We are excited and pleased to announce the recipients of our two £10,000 seed funds to be awarded for the development of initial prototypes of games with social and/or scientific benefit. The games (in alphabetic order) are:
Shallow Seas: a multiplayer fishing game based in real-world locations of fisheries where, in reality, the tragedy of the commons often leads to the depletion of the common resource - fish. While agent based models can solve some related issues, they are dependent on researchers assumptions about the behavior of individuals rather than real world data. Shallow Seas will offer an exciting and novel solution to these challenges as it will permit real people to interact within a realistic and therefore meaningful resource extraction context, and offer immediate data collection of social processes. It also has the potential to help resource users visualize the connection between patterns of social interaction in their community and the sustainability of the resources upon which they depend, a common hurdle in solving collective action problems. - Proposed by Adrienne Tecza (University of Oxford), Ed Powley (Orange Helicopter), David Obura (CORDIO East Africa), Professor David Zeitlyn (University of Oxford), Howard Noble (University of Oxford) and Professor Richard Law (University of York).
The Last Bumblebee: a game designed to teach children (and their parents) about the importance of bumblebees to the world around them. The primary audience for playing the game is young children, aged 3-11. However, the game is designed to encourage collaborative play with parents and guardians via the use of specially designed challenges. The Last Bumblebee is an attempt to create a fun and engaging game that helps inform its audience of the importance of bumblebees to the world’s ecosystem. Information will be put across not just via the game’s narrative, but also through a visceral representation of a world with fewer bees. The game will teach players why bees are important to the ecosystem and world in general and, therefore, why planting flowers in your garden is important. - Proposed by Professor Dave Goulson (University of Sussex), Dave Sapien (Me and The Giants) and David Thomson (Ludometrics).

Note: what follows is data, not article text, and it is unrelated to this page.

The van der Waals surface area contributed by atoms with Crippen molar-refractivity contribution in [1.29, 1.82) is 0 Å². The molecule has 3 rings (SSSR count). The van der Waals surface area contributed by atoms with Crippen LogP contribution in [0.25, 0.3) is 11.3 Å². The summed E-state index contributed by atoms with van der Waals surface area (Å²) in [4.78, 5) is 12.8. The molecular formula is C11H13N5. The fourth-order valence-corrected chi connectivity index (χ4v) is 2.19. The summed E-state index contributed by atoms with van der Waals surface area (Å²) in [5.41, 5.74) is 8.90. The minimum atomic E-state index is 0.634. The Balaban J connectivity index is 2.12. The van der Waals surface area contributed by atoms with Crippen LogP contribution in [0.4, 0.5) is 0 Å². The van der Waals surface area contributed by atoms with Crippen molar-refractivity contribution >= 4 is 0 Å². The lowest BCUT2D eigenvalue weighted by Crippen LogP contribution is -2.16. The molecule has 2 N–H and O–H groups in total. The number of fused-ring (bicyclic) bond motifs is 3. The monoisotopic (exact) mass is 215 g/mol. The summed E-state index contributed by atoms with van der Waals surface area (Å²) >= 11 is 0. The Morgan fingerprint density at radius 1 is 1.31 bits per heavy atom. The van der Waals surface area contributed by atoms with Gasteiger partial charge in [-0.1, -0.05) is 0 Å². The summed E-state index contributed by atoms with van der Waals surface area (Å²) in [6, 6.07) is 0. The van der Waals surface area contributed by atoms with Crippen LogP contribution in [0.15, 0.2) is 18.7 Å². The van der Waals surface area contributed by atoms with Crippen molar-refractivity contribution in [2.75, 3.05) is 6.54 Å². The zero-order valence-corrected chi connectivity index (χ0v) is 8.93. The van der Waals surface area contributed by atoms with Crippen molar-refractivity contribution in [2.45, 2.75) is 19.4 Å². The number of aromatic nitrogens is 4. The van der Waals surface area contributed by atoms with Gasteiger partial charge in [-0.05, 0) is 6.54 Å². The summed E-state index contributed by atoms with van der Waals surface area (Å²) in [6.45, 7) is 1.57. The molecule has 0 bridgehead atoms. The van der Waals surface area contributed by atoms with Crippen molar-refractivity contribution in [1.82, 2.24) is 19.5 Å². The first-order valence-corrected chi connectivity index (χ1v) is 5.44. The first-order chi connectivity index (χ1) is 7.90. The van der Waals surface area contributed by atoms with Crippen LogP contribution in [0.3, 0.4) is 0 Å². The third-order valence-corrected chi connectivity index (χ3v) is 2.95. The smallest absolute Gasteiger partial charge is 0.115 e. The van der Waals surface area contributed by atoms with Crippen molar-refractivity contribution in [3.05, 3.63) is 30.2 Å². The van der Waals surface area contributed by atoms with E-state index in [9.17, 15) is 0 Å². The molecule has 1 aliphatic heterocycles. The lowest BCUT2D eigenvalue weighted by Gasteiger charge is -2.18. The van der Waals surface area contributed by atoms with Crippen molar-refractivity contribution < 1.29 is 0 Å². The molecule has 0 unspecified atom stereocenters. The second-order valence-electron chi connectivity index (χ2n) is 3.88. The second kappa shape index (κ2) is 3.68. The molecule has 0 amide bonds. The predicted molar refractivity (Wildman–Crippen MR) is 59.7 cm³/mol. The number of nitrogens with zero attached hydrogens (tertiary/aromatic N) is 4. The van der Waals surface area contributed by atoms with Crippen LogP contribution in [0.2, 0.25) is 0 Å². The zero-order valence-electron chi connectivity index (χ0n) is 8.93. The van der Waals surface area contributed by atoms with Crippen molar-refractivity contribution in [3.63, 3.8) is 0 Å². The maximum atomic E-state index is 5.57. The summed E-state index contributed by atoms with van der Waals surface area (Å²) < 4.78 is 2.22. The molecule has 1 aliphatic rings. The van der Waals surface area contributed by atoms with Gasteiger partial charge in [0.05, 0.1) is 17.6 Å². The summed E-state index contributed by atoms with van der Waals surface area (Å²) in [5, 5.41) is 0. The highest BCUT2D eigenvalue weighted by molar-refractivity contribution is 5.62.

For this call we received 13 submissions with applications from 23 academics representing 13 different universities working with 15 different commercial games companies. From these submissions many fantastic ideas have had to be overlooked given our availability of only two seed funds. We would like to publicly thank everyone who submitted a proposal, and encourage you all to pursue the development of your game concepts regardless of this outcome. Given the number of applications we attracted in a relatively short period of time, we strongly believe a larger call for proposals would result in many amazing games with significant positive impact on gamers worldwide.
Finally, we would also like to thank our external judges - Jamie Sefton (Game Republic), Dr Jo Twist (Ukie) and Professor Tanya Krzywinska (Falmouth University) - and NEMOG’s Professor Peter Cowling and Dr Ignazio Cabras who represented the team’s interests and motivations on the panel.
We are very excited to see how both the funded games develop and will keep our community regularly updated on their progress and impact.